UK’s Consumer Confidence Picks Up Slightly in Late April: GfK
Arslan Butt • 1 min read
Consumer confidence in the UK managed to post a slight improvement during late April but is still near the lowest readings ever recorded as a result of the coronavirus pandemic even as fears of a severe recession weigh on the economy. GfK’s consumer confidence index picked up slightly from -34 during the first half of April to -33 between April 20 and 26.
The slight uptick was driven by a three point rise in Major Purchase Index, indicating pent-up demand among consumers because of the lockdown. Meanwhile, the Savings Index increased by nine points as consumers turned more wary about their economic outlook in the wake of the crisis.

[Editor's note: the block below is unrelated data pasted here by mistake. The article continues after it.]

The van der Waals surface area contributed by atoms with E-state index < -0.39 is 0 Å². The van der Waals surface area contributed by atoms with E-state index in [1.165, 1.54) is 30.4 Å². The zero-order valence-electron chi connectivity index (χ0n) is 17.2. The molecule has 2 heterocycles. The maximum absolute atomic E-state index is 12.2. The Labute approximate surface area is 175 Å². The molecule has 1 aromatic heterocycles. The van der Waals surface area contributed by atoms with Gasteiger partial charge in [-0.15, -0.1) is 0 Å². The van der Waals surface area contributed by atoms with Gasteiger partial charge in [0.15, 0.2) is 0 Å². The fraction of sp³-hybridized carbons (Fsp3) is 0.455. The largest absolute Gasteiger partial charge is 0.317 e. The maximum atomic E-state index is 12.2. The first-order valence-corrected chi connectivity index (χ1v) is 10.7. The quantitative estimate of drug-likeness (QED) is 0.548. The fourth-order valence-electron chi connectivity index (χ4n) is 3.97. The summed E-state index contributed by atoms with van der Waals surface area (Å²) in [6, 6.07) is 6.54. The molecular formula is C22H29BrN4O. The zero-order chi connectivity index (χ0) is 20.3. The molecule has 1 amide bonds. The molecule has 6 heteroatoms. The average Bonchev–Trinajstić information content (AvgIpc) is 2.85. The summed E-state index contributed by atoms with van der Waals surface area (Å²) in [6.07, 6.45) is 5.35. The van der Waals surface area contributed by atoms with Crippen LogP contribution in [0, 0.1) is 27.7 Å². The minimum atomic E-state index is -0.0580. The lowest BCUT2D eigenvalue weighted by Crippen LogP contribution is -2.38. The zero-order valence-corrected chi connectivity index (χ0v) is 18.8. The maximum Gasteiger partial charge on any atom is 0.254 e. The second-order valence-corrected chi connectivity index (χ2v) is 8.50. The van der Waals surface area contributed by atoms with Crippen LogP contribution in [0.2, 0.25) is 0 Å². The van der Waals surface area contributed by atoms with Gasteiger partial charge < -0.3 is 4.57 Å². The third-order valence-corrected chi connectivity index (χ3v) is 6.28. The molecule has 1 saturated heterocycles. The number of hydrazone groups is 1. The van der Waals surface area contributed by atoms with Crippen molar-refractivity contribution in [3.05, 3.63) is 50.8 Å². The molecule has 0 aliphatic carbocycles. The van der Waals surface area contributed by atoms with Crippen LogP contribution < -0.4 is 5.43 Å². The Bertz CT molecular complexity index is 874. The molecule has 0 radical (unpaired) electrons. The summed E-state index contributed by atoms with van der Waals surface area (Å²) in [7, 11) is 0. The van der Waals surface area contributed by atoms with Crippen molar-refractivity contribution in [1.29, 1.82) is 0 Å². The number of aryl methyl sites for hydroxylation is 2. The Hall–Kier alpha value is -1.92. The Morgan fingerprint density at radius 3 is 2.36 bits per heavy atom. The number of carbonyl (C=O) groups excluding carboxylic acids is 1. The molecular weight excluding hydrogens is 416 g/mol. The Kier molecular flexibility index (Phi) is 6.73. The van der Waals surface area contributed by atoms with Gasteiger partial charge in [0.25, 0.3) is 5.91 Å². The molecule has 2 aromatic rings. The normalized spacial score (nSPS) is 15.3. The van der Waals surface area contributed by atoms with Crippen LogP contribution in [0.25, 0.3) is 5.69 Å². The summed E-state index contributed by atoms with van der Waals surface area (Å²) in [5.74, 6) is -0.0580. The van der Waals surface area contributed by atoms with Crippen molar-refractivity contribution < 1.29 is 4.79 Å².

According to client strategy director at GfK, Joe Staton, “Consumer confidence in Britain’s lockdown economy is still severely depressed. However, we are recording small improvements in our personal finances and the wider economic picture for the next 12 months, key indicators when gauging optimism for our path to recovery.”
On Thursday, during its latest monetary policy meeting, the BOE had warned that the UK risked the worst economic recession in 300 years due to the ongoing coronavirus pandemic. The central bank expects GDP to contract by 14% this year while unemployment could soar during H1 2020.